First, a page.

There are two core threads that intertwine in the prehistory of blockchain and cryptocurrency, open-source community-based software development and cryptography. Most important with the latter is public-key crypto. Open source was in part a pre-cursor to peer-to-peer of the 1990s, also it was influential to the cultural prehistory of Bitcoin and subsequent cryptocurrencies.
What are timelines and how are they useful? How might they be more useful and educational? They are generally brief outlines of what happened and when. Most tend to be too short to provide much context unfortunately. Sometimes an audience wants just quick chronology and facts, sometimes more context. As a historian and social scientist, I find the typical, brief, facts only timeline lacking. It misses an opportunity for critical context, which then for many, must then be sought out elsewhere. Some merely want what happened, for others, context is educational, of interest, and useful. Hence, I have designed this timeline as a hybrid to serve both types of users as the factual event or information is in bold, while additional text offers contexts and fuller explanations.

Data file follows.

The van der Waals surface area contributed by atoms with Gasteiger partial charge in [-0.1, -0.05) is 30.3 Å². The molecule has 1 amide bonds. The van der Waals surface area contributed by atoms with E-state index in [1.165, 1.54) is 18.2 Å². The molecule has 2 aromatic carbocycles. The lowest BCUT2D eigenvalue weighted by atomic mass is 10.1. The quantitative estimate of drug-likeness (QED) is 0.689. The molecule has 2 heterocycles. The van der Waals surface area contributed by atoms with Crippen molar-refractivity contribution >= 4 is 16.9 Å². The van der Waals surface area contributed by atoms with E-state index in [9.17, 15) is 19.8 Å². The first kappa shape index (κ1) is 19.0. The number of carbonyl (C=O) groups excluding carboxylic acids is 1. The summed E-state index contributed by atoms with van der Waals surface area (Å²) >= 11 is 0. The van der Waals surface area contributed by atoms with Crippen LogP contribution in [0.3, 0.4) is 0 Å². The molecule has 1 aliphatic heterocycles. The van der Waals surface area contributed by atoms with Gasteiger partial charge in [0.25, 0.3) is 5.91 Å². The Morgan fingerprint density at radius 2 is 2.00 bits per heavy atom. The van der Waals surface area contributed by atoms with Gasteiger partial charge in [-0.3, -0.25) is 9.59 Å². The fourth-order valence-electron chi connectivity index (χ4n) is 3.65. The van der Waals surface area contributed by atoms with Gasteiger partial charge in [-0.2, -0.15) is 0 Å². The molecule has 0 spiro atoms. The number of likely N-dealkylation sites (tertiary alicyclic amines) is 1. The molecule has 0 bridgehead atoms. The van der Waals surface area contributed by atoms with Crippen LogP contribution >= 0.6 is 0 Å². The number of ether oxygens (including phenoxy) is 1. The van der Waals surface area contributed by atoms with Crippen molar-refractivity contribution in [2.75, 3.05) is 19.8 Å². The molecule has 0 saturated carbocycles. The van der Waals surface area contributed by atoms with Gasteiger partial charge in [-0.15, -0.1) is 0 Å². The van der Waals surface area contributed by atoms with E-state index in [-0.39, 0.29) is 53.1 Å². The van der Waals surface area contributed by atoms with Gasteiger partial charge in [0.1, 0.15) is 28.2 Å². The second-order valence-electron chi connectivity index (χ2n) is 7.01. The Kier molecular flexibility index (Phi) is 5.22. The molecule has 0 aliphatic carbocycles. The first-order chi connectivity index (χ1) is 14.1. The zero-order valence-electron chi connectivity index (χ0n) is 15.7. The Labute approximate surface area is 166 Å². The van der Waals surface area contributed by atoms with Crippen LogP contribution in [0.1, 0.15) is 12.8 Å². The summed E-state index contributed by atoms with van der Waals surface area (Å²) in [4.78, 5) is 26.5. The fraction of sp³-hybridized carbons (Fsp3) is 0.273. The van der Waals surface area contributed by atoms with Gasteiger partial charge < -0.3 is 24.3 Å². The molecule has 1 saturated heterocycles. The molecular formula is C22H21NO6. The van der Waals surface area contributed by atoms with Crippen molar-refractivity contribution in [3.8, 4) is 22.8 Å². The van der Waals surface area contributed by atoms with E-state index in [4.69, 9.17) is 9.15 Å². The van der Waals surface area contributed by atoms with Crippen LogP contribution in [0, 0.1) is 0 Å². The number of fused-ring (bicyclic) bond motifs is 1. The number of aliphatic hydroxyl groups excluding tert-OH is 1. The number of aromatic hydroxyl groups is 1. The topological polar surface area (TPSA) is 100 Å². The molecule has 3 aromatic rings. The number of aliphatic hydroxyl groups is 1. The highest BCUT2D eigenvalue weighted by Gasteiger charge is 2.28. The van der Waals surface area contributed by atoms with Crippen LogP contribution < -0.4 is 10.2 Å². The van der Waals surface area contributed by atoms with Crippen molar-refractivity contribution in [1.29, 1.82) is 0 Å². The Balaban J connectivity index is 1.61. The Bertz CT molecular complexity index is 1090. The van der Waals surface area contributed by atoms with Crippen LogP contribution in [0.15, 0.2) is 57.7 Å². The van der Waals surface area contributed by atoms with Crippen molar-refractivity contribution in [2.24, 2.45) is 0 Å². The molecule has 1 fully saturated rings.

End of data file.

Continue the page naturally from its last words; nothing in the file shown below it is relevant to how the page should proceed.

SHARE, Inc. founded as the first computer and software user's group, it is widely recognized as the origin moment of the ideology and practice of sharing code, ideas on coding, and open source. SHARE, Inc. is for IBM mainframe users, initially IBM 701 users in anticipation of the new IBM 704. It meets in 1955 at the RAND Corporation and is heavily aerospace and defense contractors. Importantly, it very quickly grows to all systems of IBM users, aqnd in many verticals from defense, intelligence, insurance, and banking to petroleum, retail, education, and local government. Employees of IBM participate, and are influential, but so are many outside the firm, and the organization is independent in governance from IBM from the start. It established a precedent for other user groups such as Sperry Univac's users' USE, Inc. and Digital Equipment users' DECUS., as well as a model for community software development influential to UNIX, LINUX, the broader Open-Source Movement, and community development generally. Thus, it set a trajectory that applies to the cypherpunks and crypto. The extensive Share, Inc. organizational records are housed at the Charles Babbage Institute.